You can easily trace the Arizona Wildcats’ unique teamwork this season to the infectious pass-first nature of point guard T.J. McConnell, the all-around leadership of veteran Nick Johnson, or even the humility of heavily decorated freshman Aaron Gordon.
But it’s also possible to reverse-engineer the chemistry behind the Wildcats’ school-record 17-0 start by looking in the most subtle of places.
On Sunday, almost lost in UA’s 20-point win at USC, was the fact that center Kaleb Tarczewski took only one field goal, smothered by the Trojans’ zone defense and somewhat overlooked by his teammates.
“If you watched the game, you would have never known he was out there with only one shot attempt,” UA coach Sean Miller said. “A year ago, you would have been able to hear him in the huddle, in the locker room, you would have been able to see it on his face.
“But some of what we’re experiencing to this point is unselfishness, guys maturing, guys knowing we’re really trying to win, and everything else will take care of itself.”
That maturity is one of the end results of what’s helped the Wildcats stay unbeaten heading into tonight’s game with ASU. Here’s a look at how they got to this point:
1. They cleaned up the roster. Like everything in college sports, Arizona’s chemistry starts with recruiting and roster management.
Two seasons ago, the Wildcats dismissed freshman Sidiki Johnson by December and suspended highly regarded point guard Josiah Turner twice. Turner eventually left the team after the season, and just before he left Tucson for good, was arrested on charges of extreme DUI. Under a plea agreement, he later pleaded guilty to a reduced DUI charge, and spent two days in jail.
While the Wildcats didn’t have those kinds of distractions last season, they had an overload of talent competing for time and the ball. Graduate transfer Mark Lyons served a valuable purpose, winning the Wildcats games and coming through with clutch shots on several occasions, but he also took 21 percent of UA’s shots.
Combined with necessary go-to work from Solomon Hill, who took another 18 percent of the shots, that didn’t leave a whole lot of balls for UA’s three freshmen All-Americans: Tarczewski, Brandon Ashley and Grant Jerrett. The reserve minutes for sophomore Angelo Chol also declined.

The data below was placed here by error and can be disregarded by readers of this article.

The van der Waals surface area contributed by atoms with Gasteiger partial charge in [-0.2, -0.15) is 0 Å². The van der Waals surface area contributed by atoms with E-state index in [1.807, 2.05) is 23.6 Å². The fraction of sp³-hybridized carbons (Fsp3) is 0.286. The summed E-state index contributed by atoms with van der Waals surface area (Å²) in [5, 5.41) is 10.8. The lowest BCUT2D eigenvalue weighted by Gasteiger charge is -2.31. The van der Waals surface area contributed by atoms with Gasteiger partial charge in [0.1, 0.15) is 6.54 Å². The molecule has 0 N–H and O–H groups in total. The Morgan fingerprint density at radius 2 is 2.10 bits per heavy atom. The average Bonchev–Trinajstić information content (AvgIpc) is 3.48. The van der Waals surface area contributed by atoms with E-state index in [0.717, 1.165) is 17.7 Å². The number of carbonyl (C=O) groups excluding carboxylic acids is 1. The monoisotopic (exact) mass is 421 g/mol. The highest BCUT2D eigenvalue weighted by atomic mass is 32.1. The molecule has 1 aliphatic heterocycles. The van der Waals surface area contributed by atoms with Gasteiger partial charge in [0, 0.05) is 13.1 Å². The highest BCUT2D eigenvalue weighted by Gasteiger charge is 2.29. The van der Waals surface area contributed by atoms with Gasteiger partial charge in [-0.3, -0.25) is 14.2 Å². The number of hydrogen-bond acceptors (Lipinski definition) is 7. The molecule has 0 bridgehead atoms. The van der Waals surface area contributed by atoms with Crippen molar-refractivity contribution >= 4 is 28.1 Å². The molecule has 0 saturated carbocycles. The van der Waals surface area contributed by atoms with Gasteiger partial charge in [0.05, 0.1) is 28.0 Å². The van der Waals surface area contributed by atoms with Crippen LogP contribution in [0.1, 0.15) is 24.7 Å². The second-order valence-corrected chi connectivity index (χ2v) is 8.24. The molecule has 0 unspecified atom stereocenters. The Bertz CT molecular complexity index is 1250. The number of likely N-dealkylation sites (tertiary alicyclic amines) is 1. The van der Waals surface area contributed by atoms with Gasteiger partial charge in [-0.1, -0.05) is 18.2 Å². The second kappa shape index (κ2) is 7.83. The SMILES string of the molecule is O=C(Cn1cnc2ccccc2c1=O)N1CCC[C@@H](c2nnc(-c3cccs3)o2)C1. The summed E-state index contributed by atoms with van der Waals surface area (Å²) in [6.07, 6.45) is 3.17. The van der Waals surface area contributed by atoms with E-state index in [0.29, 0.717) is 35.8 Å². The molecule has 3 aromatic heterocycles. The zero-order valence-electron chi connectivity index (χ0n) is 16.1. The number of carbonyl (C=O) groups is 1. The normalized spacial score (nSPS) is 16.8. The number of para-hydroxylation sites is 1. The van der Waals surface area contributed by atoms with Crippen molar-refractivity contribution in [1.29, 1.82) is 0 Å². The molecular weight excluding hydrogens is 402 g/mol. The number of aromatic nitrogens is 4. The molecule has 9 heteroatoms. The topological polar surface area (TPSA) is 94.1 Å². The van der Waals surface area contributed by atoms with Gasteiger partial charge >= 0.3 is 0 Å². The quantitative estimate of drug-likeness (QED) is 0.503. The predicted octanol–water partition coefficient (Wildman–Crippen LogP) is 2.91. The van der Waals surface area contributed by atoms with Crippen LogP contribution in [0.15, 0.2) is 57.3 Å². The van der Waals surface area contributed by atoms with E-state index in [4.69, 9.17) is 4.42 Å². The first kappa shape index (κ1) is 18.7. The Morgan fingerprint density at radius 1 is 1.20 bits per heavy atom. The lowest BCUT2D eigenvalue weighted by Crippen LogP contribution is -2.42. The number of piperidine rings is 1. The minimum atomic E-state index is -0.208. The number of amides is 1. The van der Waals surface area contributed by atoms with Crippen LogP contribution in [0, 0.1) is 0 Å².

So, perhaps not surprisingly after the season, Jerrett opted to leave for professional basketball and Chol took off for San Diego State.
What was left: five returnees, plus returning redshirts in McConnell and Matt Korcheck, and freshmen Gordon, Rondae Hollis-Jefferson, Zach Peters and Elliott Pitts.
Miller has used a tight seven- or eight-man rotation, with those on the outside appearing to be content in their roles.
“I just think we have good team chemistry,” Ashley said earlier this month. “I feel like when times get rough or hard, we all stick together and come out fighting. That’s worked out really well for us so far.”
2. They settled down. Together. Wanting this season’s team to be closer than last year’s, Johnson enlisted the house-hunting help of a girlfriend to lock down a duplex before the school year that allowed seven players to live together. Johnson, McConnell, Tarczewski and walk-on Chris Johnson are in one house, while Gabe York, Ashley and Peters are in the other.
Chris Johnson and Tarczewski are frequent cooks. People occasionally get on one another’s nerves.
“Of course,” Johnson said before the season. “We’re like brothers. Brothers always fight. But at the end of the day, it’s your brother, and that’s who you go to work with.”
3. They followed their leaders. Johnson’s outgoing personality, experience and across-the-board talent made him a clear leader for the Wildcats entering the season. He took the role seriously, not only arranging the living accommodations, but also studying what could be improved.